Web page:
Limits...
In question: the scientific value of preclinical safety pharmacology and toxicology studies with cell-based therapies.

Broichhausen C, Riquelme P, Ahrens N, Wege AK, Koehl GE, Schlitt HJ, Banas B, Fändrich F, Geissler EK, Hutchinson JA - Mol Ther Methods Clin Dev (2014)

Bottom Line: These results would normally be interpreted as evidence of the probable clinical safety of Mreg_UKR; however, we contend that, owing to their uncertain biological relevance, our data do not fully support this conclusion.In our opinion, the absence of acute or chronic adverse effects in these cases is the most convincing available evidence of the likely safety of Mreg_UKR in future recipients.On this basis, we consider that safety information from previous clinical investigations of related cell products should carry greater weight than preclinical data when evaluating the safety profile of novel cell-based medicinal products.

View Article: PubMed Central - PubMed

Affiliation: Division of Experimental Surgery, Department of Surgery, University Hospital Regensburg , Regensburg, Germany.

ABSTRACT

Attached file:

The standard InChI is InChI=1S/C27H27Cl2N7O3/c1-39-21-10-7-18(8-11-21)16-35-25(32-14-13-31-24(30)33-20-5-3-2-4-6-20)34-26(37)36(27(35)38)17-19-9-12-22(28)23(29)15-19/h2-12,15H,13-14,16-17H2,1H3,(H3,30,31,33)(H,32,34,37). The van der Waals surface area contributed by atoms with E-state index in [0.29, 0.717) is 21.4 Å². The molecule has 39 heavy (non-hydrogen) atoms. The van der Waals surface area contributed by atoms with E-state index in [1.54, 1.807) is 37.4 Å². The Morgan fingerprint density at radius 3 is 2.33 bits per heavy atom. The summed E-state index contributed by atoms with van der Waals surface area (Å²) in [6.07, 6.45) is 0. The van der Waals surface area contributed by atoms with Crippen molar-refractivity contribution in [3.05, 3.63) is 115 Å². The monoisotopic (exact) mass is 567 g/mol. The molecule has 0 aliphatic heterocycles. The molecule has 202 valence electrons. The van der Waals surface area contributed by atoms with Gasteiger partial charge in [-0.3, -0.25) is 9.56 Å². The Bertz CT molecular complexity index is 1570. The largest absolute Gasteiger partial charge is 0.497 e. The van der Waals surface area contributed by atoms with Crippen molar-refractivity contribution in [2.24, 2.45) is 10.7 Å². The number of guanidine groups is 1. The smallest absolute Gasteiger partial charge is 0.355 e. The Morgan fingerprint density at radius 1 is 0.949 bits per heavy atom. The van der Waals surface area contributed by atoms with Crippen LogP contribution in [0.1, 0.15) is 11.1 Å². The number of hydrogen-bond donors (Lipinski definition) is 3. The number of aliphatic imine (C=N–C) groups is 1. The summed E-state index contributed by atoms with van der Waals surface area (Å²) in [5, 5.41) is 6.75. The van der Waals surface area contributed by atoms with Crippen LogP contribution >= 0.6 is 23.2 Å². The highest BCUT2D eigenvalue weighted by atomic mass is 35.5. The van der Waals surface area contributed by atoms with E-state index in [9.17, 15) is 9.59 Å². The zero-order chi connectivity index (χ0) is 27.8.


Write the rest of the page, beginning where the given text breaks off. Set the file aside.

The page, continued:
A new cell-based medicinal product containing human regulatory macrophages, known as Mreg_UKR, has been developed and conforms to expectations of a therapeutic drug. Here, Mreg_UKR was subjected to pharmacokinetic, safety pharmacology, and toxicological testing, which identified no adverse reactions. These results would normally be interpreted as evidence of the probable clinical safety of Mreg_UKR; however, we contend that, owing to their uncertain biological relevance, our data do not fully support this conclusion. This leads us to question whether there is adequate scientific justification for preclinical safety testing of similar novel cell-based medicinal products using animal models. In earlier work, two patients were treated with regulatory macrophages prior to kidney transplantation. In our opinion, the absence of acute or chronic adverse effects in these cases is the most convincing available evidence of the likely safety of Mreg_UKR in future recipients. On this basis, we consider that safety information from previous clinical investigations of related cell products should carry greater weight than preclinical data when evaluating the safety profile of novel cell-based medicinal products. By extension, we argue that omitting extensive preclinical safety studies before conducting small-scale exploratory clinical investigations of novel cell-based medicinal products data may be justifiable in some instances.